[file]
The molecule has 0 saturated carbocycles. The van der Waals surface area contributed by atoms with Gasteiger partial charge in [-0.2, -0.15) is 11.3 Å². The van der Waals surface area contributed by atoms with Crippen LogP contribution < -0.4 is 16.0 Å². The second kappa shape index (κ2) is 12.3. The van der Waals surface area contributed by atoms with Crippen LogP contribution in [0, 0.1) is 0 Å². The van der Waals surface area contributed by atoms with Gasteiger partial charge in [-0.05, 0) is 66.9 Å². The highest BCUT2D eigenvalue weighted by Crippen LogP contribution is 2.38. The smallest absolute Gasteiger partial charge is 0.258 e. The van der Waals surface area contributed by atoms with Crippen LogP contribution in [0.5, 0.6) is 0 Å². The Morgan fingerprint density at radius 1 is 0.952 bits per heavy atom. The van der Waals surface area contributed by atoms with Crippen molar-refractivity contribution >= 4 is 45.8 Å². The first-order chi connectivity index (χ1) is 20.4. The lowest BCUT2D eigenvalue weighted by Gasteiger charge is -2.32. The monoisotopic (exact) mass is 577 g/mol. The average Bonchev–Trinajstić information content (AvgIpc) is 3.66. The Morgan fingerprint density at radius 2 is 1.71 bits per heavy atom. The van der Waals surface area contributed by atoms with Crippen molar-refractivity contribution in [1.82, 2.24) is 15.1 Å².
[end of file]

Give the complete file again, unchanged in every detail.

The molecule has 0 saturated carbocycles. The van der Waals surface area contributed by atoms with Gasteiger partial charge in [-0.2, -0.15) is 11.3 Å². The van der Waals surface area contributed by atoms with Crippen LogP contribution < -0.4 is 16.0 Å². The second kappa shape index (κ2) is 12.3. The van der Waals surface area contributed by atoms with Crippen LogP contribution in [0, 0.1) is 0 Å². The van der Waals surface area contributed by atoms with Gasteiger partial charge in [-0.05, 0) is 66.9 Å². The highest BCUT2D eigenvalue weighted by Crippen LogP contribution is 2.38. The smallest absolute Gasteiger partial charge is 0.258 e. The van der Waals surface area contributed by atoms with Crippen LogP contribution in [0.5, 0.6) is 0 Å². The Morgan fingerprint density at radius 1 is 0.952 bits per heavy atom. The van der Waals surface area contributed by atoms with Crippen molar-refractivity contribution >= 4 is 45.8 Å². The first-order chi connectivity index (χ1) is 20.4. The lowest BCUT2D eigenvalue weighted by Gasteiger charge is -2.32. The monoisotopic (exact) mass is 577 g/mol. The average Bonchev–Trinajstić information content (AvgIpc) is 3.66. The Morgan fingerprint density at radius 2 is 1.71 bits per heavy atom. The van der Waals surface area contributed by atoms with Crippen molar-refractivity contribution in [1.82, 2.24) is 15.1 Å².